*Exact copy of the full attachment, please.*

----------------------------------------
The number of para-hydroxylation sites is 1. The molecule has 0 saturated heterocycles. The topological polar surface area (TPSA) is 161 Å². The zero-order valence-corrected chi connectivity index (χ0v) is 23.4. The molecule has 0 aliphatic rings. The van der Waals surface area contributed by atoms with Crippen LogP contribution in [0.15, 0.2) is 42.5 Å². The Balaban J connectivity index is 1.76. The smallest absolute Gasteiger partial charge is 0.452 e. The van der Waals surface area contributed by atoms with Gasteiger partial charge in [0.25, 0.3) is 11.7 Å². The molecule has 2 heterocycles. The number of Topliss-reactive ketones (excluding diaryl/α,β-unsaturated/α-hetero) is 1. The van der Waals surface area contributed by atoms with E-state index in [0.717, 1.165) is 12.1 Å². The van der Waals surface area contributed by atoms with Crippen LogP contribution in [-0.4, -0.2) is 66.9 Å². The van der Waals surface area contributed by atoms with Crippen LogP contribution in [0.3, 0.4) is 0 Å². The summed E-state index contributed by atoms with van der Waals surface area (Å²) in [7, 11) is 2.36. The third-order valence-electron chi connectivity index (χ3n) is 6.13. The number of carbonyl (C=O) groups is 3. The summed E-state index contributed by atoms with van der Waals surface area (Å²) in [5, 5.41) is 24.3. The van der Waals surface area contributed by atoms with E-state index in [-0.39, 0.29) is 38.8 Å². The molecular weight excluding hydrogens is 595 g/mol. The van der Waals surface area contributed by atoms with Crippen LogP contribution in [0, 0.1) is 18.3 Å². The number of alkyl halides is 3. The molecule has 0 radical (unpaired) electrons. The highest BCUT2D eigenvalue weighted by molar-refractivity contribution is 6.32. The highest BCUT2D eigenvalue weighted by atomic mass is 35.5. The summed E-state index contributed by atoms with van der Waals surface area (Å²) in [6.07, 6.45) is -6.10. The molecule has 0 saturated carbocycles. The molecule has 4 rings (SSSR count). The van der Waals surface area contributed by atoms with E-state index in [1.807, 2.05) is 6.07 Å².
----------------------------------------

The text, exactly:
The number of para-hydroxylation sites is 1. The molecule has 0 saturated heterocycles. The topological polar surface area (TPSA) is 161 Å². The zero-order valence-corrected chi connectivity index (χ0v) is 23.4. The molecule has 0 aliphatic rings. The van der Waals surface area contributed by atoms with Crippen LogP contribution in [0.15, 0.2) is 42.5 Å². The Balaban J connectivity index is 1.76. The smallest absolute Gasteiger partial charge is 0.452 e. The van der Waals surface area contributed by atoms with Gasteiger partial charge in [0.25, 0.3) is 11.7 Å². The molecule has 2 heterocycles. The number of Topliss-reactive ketones (excluding diaryl/α,β-unsaturated/α-hetero) is 1. The van der Waals surface area contributed by atoms with E-state index in [0.717, 1.165) is 12.1 Å². The van der Waals surface area contributed by atoms with Crippen LogP contribution in [-0.4, -0.2) is 66.9 Å². The van der Waals surface area contributed by atoms with Crippen LogP contribution in [0.3, 0.4) is 0 Å². The summed E-state index contributed by atoms with van der Waals surface area (Å²) in [7, 11) is 2.36. The third-order valence-electron chi connectivity index (χ3n) is 6.13. The number of carbonyl (C=O) groups is 3. The summed E-state index contributed by atoms with van der Waals surface area (Å²) in [5, 5.41) is 24.3. The van der Waals surface area contributed by atoms with E-state index in [-0.39, 0.29) is 38.8 Å². The molecular weight excluding hydrogens is 595 g/mol. The van der Waals surface area contributed by atoms with Crippen LogP contribution in [0, 0.1) is 18.3 Å². The number of alkyl halides is 3. The molecule has 0 radical (unpaired) electrons. The highest BCUT2D eigenvalue weighted by molar-refractivity contribution is 6.32. The highest BCUT2D eigenvalue weighted by atomic mass is 35.5. The summed E-state index contributed by atoms with van der Waals surface area (Å²) in [6.07, 6.45) is -6.10. The molecule has 0 saturated carbocycles. The molecule has 4 rings (SSSR count). The van der Waals surface area contributed by atoms with E-state index in [1.807, 2.05) is 6.07 Å².